On statewide highway systems, road conditions can change without warning.  Snowstorms, rockslides, vehicle collisions, traffic congestion and wildlife activity are just a few examples of sudden changes that can disrupt road travel. For Department of Transportation (DOT) traffic managers in central operations centers, accessing real-time data from remote roadside “smart” devices is critical.  Trying to resolve roadside problems from afar without real-time data is like trying to steer a car that has a mud-splattered windshield. Although there may be a few clear patches, it is nearly impossible to see the whole picture.

Traffic managers need real-time access to data flowing from intelligent transportation systems (ITS) technologies, smart traffic control devices and connected vehicle applications.  Combining this data with analytics software provides traffic managers a clearer view of what is happening throughout the highway system.  Armed with these insights they can quickly resolve problems, dispatch emergency crews, alert motorists to pending hazards, and recommend alternative routes to their destinations.

The challenge? The enormous data volume generated by video cameras, sensors, monitoring devices, vehicle to infrastructure (V2I) and other technologies can quickly clog a network increasing congestion and outages.

Just like our roadways, as the network becomes over-subscribed, latency and jitter impact application performance.  For a highway system, this can delay emergency crews reaching a jackknifed semi-trailer on a busy mountain pass, repair crews clearing huge boulders cascading onto a highway, or a parent safely returning to loved ones.

To ensure a smooth flow of data between roadside devices, operations centers and data centers, DOT’s are deploying next generation fiber-optic and wireless networks.

Examples of how ITS benefited communities

Images: U.S. Department of Transportation

  • A photo-radar enforcement van reduced the number of speeding vehicles by 23.7%
  • A speed management system for winter maintenance resulted in a 100% reduction in winter related accidents
  • Speeding dropped 65% where automated speed-enforcement systems have been installed
    Source: U.S. Department of Transportation 

Not only can the avalanche of data can quickly overwhelm legacy networks,  but legacy network switches may not have been engineered to maximize capacity of newer fiber optics.  This can result in unnecessary over-consumption of fiber capacity, which decreases the financial return on a DOT’s fiber investment.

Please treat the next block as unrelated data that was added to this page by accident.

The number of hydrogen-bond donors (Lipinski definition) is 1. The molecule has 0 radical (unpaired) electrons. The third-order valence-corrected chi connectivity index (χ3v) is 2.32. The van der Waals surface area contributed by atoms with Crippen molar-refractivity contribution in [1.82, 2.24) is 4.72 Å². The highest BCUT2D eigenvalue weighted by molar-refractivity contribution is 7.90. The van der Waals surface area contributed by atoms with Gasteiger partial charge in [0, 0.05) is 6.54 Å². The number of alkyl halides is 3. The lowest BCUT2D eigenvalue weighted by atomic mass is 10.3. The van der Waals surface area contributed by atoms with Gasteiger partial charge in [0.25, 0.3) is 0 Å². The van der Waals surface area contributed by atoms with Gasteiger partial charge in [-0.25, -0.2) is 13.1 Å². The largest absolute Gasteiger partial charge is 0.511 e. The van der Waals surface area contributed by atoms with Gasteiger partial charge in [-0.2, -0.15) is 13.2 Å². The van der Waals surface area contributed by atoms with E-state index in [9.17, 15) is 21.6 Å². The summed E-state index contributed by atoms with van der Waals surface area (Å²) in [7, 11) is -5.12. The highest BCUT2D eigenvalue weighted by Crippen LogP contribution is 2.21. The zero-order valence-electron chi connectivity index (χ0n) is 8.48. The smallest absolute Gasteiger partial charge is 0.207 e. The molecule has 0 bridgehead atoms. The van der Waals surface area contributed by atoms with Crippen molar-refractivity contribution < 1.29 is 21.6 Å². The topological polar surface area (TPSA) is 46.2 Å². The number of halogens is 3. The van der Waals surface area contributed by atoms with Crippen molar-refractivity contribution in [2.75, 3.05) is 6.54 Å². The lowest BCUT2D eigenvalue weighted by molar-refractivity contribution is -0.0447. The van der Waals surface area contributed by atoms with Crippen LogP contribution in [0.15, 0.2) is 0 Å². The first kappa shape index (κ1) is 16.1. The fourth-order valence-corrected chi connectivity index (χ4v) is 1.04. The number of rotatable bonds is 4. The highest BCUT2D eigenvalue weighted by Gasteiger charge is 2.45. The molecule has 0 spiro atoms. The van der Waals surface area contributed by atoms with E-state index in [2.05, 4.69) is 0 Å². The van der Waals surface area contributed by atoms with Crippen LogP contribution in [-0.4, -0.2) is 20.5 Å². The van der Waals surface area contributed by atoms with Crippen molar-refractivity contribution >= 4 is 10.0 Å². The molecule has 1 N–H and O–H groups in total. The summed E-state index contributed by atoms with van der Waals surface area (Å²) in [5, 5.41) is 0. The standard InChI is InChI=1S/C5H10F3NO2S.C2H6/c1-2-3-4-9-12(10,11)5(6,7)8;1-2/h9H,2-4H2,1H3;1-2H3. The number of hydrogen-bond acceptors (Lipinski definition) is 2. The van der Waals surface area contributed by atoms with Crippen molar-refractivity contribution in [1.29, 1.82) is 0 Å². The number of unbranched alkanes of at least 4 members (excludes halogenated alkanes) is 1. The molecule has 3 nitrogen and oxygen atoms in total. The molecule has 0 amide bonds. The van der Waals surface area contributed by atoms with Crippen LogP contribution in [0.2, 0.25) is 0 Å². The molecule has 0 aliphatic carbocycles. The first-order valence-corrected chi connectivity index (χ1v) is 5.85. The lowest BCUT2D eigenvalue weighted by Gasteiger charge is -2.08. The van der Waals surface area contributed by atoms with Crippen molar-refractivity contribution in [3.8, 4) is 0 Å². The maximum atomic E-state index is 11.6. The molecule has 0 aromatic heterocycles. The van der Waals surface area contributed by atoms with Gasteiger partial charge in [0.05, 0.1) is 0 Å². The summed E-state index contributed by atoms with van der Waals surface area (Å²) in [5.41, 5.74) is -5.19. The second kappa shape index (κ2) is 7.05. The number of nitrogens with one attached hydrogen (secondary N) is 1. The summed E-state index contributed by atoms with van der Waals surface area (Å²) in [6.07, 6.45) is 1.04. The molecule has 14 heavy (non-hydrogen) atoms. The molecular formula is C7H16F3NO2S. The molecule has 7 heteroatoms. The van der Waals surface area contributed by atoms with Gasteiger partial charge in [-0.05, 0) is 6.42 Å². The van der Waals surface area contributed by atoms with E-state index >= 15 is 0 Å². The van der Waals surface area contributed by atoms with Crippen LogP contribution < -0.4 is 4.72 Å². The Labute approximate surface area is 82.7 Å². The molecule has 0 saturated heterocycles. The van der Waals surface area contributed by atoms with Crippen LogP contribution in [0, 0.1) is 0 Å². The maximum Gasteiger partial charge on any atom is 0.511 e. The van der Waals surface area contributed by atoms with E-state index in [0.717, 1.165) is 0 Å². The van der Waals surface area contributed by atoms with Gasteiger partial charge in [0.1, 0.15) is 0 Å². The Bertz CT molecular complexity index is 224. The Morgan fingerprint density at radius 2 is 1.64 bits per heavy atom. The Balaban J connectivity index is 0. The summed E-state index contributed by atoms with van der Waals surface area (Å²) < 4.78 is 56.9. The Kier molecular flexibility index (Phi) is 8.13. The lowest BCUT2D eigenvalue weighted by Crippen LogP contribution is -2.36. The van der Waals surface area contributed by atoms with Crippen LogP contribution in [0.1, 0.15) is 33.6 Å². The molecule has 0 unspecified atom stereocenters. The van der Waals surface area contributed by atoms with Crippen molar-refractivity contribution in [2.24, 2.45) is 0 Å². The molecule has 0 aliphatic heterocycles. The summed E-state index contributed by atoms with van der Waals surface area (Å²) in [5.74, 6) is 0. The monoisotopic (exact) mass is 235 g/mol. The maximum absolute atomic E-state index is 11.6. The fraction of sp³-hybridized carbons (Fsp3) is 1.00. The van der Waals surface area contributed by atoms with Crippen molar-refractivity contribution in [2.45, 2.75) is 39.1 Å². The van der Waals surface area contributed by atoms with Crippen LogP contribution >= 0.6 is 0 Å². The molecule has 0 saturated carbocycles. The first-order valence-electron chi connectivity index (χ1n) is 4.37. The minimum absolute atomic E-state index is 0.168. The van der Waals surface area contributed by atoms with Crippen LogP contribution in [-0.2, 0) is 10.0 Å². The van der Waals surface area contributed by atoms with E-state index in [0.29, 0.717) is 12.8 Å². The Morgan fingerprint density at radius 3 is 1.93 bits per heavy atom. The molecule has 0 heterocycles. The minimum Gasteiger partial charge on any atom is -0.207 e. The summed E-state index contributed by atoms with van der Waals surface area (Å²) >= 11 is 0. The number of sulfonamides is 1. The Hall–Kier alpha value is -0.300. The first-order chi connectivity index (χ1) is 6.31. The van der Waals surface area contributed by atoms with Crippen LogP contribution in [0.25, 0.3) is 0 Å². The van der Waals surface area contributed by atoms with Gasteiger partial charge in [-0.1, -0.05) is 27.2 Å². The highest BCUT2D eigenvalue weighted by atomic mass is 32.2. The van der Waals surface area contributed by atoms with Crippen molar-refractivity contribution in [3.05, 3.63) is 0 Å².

Legacy networks can also be very complex to manage. Whenever network elements need to be repaired or replaced, it can take days to accomplish, interrupting operations and incurring additional expense.

Next generation networks for DOT’s

Upgrading to a packet- optical platform provides DOT’s a highly resilient, scalable next-generation network that meets the needs of current ITS applications, while ensuring capacity for future initiatives like autonomous vehicles. Leveraging Wave Division Multiplexing (WDM) technology, DOT networks combine multiple wavelengths into a single optical fiber. This technique optimizes fiber utilization, ensuring a high return on fiber investments.  There are two types of WDM:

  • Coarse WDM (CWDM): WDM systems with fewer than      eight active wavelengths per fiber.
    CWDM is for short-range communications, so it employs wide-range      frequencies with wavelengths spread far apart. Standardized channel      spacing permits room for wavelength drift as lasers heat up and cool down      during operation. CWDM is a compact and cost-effective option when      spectral efficiency is not an important requirement.
  • Dense WDM (DWDM): DWDM is for systems with more      than eight active wavelengths per fiber. DWDM dices spectrum finely,      fitting 40-plus channels into the same frequency range used for two CWDM      channels. DWDM is designed for long-haul transmission, with wavelengths      packed tightly together. DWDM supports long haul and metro applications with      capacities of 100G/200G/400G per wavelength, ideal for geographically      dispersed locations.

Depending upon specific locations and needs, DOT’s can opt to use either or both.

Sample Packet-Optical Network Supporting a Department of Transportation Intelligent Transportation System

Benefits of a packet-optical network

A converged packet-optical network enables DOT’s to provide many benefits to motorists that traverse the highway system.  By virtually eliminating jitter and latency, Ciena DOT customers are deploying advanced applications that enhance motorist experience, such as:

  • Advanced infrared video cameras that capture vehicle heat signatures, even in blizzard conditions
  • Multi-cast, high-resolution video with real-time remote pan/zoom capabilities, even to the most remote video cameras
  • Advance notice of trucks in chain-up stations, highway obstructions, traffic accidents, and other dangers, allowing motorists to select alternate routes
  • Improved ability for CTMC operators to make real-time decisions and communicate immediately with motorists, commercial vehicles, repair crews, and public safety personnel
  • Enhanced predictability of traffic flows in the intersections managed by the state, based on usage patterns and day/time
  • Smooth functioning of the PrePass system, allowing commercial vehicles to fulfill their obligations without needing to stop the vehicles

Some DOT’s are in advanced stages of launching artificial intelligence and edge computing for autonomous vehicle programs.  Others just want to enhance an Intelligent Transportation System.  Regardless of where a DOT is on its journey, a next generation packet-optical network can help provide an efficient multi-modal transportation system that effectively and safely moves people, goods and information.